To Clarence Adams, the choice seemed clear.
After struggling through an advanced patho-physiology course in his first semester as a Master of Science in Nursing student in the University of Alabama at Birmingham School of Nursing’s Adult-Gerontology Primary Care Nurse Practitioner specialty track, Adams thought it best to step away from the program and come back when his life was more settled.
When he told his friend and mentor, Assistant Professor Aimee Holland, DNP, of his decision, however, he ran straight into a stone wall.
“I just said ‘no Clarence, I cannot let you quit,” Holland said. “I told him, ‘before you throw in the towel, let’s talk about why you feel that way.’ I knew he had it in him.”
Holland believed the hurdles Adams, who also is part of the Graduate Nursing Education Primary Care Scholars initiative that focuses on educating more advanced practice nurses to work in underserved areas and building networks to connect Alabama’s rural health care providers with one another and UAB, were not as daunting as he imagined. With that in mind, she asked Adams a few simple questions.
“I asked him, ‘What can we do to help you?’” Holland said. “I asked him, ‘How can I partner with you?’ and ‘What will it take to make this work?’”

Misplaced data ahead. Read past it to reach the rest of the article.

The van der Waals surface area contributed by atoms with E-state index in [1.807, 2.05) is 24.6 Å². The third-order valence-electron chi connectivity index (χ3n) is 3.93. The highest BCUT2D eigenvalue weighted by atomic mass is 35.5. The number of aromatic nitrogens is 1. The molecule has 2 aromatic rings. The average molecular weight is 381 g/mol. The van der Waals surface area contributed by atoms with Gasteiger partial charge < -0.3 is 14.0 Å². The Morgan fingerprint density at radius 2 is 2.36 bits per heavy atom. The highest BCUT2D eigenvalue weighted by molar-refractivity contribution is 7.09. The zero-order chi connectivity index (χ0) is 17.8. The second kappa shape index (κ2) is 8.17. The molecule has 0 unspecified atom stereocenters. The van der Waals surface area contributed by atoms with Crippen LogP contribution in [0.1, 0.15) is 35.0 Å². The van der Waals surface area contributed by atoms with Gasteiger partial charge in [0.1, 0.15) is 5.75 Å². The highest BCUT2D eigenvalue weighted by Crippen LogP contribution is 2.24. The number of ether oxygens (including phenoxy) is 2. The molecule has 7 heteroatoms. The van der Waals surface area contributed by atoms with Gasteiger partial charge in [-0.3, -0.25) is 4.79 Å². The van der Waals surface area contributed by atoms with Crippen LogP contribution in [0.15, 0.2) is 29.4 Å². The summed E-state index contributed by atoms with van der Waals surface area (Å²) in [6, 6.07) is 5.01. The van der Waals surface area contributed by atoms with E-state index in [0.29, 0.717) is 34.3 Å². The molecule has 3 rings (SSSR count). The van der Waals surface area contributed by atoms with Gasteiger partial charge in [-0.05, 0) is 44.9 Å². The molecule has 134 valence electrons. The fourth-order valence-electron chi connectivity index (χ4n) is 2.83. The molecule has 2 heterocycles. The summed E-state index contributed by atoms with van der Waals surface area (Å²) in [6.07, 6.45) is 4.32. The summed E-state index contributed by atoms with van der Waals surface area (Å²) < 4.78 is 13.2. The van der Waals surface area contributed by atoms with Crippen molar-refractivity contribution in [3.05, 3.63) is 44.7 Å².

With the support of Holland, Assistant Professor William Somerall, M.D., and others, Adams remained in the MSN program, worked through his difficulties and, though still two semesters shy of his degree, is already making his mark on the landscape of rural health care statewide.
“He struggled with that first class, but he stuck with it and succeeded, and he has soared ever since,” Holland said. “It is a testimony to Clarence, and to the UAB School of Nursing and who we are.”
It was also not the first time someone who cared about his future refused to allow Adams to give up on himself.
A long, bumpy road
Growing up in Brooklyn, New York, Adams did not have the typical childhood. In his own words, he was a “troubled youth” with an abusive home life and an alcoholic parent. While other kids were shooting hoops or hanging out at Coney Island, he was often picking up odd jobs to support his mother and younger brother, and until his father left them, trying to avoid the frustrations the older man sometimes took out on his son.
His father had been a military man so, by association, going into the military was not something Adams wanted to do. Until the day when, at 17 years old, he realized he had to consider all options if he and his family were to survive.
“One day I looked at my brother and said, ‘I’ve got to do something because we are not going to make it like this,’” Adams said. “So I took an Armed Services Vocational Aptitude Battery test, and I got a really high score, I guess, because a lot of recruiters started coming around. The recruiters told me they would give me a $7,000 bonus if I would sign up for the military, and at the time that was more money than I could fathom. After that, I kept telling my brother, ‘We’re not going to have to worry. We’re going to be ok.’”
After enlisting in the U.S. Army through a delayed entry program, Adams quickly reached a crossroads in his military career during basic training at Fort Benning in Columbus, Georgia. The adjustment to military life had been difficult, and at least one drill instructor was pressing to have him dishonorably discharged.